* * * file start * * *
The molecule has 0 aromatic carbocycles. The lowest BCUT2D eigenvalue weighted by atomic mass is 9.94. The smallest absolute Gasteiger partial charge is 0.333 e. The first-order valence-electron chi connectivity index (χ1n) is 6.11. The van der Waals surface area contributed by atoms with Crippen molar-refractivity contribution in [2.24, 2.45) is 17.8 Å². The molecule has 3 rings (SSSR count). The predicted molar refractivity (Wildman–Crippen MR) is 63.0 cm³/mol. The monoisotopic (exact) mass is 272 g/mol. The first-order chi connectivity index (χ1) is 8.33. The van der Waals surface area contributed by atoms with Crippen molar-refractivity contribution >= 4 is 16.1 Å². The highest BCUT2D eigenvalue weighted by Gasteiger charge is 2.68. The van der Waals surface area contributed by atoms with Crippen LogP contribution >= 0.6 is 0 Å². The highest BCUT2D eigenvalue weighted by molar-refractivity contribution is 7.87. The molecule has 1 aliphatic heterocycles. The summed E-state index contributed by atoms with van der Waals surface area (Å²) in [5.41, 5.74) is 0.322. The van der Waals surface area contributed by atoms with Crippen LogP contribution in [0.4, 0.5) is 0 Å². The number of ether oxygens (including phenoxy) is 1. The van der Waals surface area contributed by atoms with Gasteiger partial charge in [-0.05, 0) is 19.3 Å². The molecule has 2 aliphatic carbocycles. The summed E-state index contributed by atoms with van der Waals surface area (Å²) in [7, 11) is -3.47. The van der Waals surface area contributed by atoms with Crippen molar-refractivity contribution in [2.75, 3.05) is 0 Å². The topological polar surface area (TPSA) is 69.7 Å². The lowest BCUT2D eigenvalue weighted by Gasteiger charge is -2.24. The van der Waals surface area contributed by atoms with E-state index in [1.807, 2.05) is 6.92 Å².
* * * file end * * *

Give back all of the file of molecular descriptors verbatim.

The molecule has 0 aromatic carbocycles. The lowest BCUT2D eigenvalue weighted by atomic mass is 9.94. The smallest absolute Gasteiger partial charge is 0.333 e. The first-order valence-electron chi connectivity index (χ1n) is 6.11. The van der Waals surface area contributed by atoms with Crippen molar-refractivity contribution in [2.24, 2.45) is 17.8 Å². The molecule has 3 rings (SSSR count). The predicted molar refractivity (Wildman–Crippen MR) is 63.0 cm³/mol. The monoisotopic (exact) mass is 272 g/mol. The first-order chi connectivity index (χ1) is 8.33. The van der Waals surface area contributed by atoms with Crippen molar-refractivity contribution >= 4 is 16.1 Å². The highest BCUT2D eigenvalue weighted by Gasteiger charge is 2.68. The van der Waals surface area contributed by atoms with Crippen LogP contribution >= 0.6 is 0 Å². The highest BCUT2D eigenvalue weighted by molar-refractivity contribution is 7.87. The molecule has 1 aliphatic heterocycles. The summed E-state index contributed by atoms with van der Waals surface area (Å²) in [5.41, 5.74) is 0.322. The van der Waals surface area contributed by atoms with Crippen LogP contribution in [0.4, 0.5) is 0 Å². The number of ether oxygens (including phenoxy) is 1. The van der Waals surface area contributed by atoms with Gasteiger partial charge in [-0.05, 0) is 19.3 Å². The molecule has 2 aliphatic carbocycles. The summed E-state index contributed by atoms with van der Waals surface area (Å²) in [7, 11) is -3.47. The van der Waals surface area contributed by atoms with Crippen molar-refractivity contribution in [2.75, 3.05) is 0 Å². The topological polar surface area (TPSA) is 69.7 Å². The lowest BCUT2D eigenvalue weighted by Gasteiger charge is -2.24. The van der Waals surface area contributed by atoms with E-state index in [1.807, 2.05) is 6.92 Å².